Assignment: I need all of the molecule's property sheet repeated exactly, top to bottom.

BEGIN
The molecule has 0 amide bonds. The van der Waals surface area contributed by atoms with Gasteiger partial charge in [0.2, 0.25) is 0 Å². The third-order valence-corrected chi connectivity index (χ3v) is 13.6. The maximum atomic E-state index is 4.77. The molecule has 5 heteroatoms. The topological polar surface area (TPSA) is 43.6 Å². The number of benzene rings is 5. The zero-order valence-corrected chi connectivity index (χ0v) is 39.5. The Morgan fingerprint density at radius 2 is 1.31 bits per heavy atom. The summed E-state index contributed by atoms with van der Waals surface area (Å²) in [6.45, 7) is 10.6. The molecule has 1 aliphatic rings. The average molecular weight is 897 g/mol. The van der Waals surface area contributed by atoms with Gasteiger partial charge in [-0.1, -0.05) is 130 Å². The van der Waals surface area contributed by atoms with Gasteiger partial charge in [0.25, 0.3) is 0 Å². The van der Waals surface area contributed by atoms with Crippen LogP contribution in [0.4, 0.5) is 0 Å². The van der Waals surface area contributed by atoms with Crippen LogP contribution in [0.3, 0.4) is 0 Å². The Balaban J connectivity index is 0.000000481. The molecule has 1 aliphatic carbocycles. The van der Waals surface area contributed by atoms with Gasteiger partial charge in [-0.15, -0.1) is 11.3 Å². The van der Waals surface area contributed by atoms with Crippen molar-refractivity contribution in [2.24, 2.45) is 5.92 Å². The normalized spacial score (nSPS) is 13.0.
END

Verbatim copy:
The molecule has 0 amide bonds. The van der Waals surface area contributed by atoms with Gasteiger partial charge in [0.2, 0.25) is 0 Å². The third-order valence-corrected chi connectivity index (χ3v) is 13.6. The maximum atomic E-state index is 4.77. The molecule has 5 heteroatoms. The topological polar surface area (TPSA) is 43.6 Å². The number of benzene rings is 5. The zero-order valence-corrected chi connectivity index (χ0v) is 39.5. The Morgan fingerprint density at radius 2 is 1.31 bits per heavy atom. The summed E-state index contributed by atoms with van der Waals surface area (Å²) in [6.45, 7) is 10.6. The molecule has 1 aliphatic rings. The average molecular weight is 897 g/mol. The van der Waals surface area contributed by atoms with Gasteiger partial charge in [-0.1, -0.05) is 130 Å². The van der Waals surface area contributed by atoms with Gasteiger partial charge in [0.25, 0.3) is 0 Å². The van der Waals surface area contributed by atoms with Crippen LogP contribution in [0.4, 0.5) is 0 Å². The van der Waals surface area contributed by atoms with Crippen LogP contribution in [0.3, 0.4) is 0 Å². The Balaban J connectivity index is 0.000000481. The molecule has 1 aliphatic carbocycles. The van der Waals surface area contributed by atoms with Gasteiger partial charge in [-0.15, -0.1) is 11.3 Å². The van der Waals surface area contributed by atoms with Crippen molar-refractivity contribution in [2.24, 2.45) is 5.92 Å². The normalized spacial score (nSPS) is 13.0.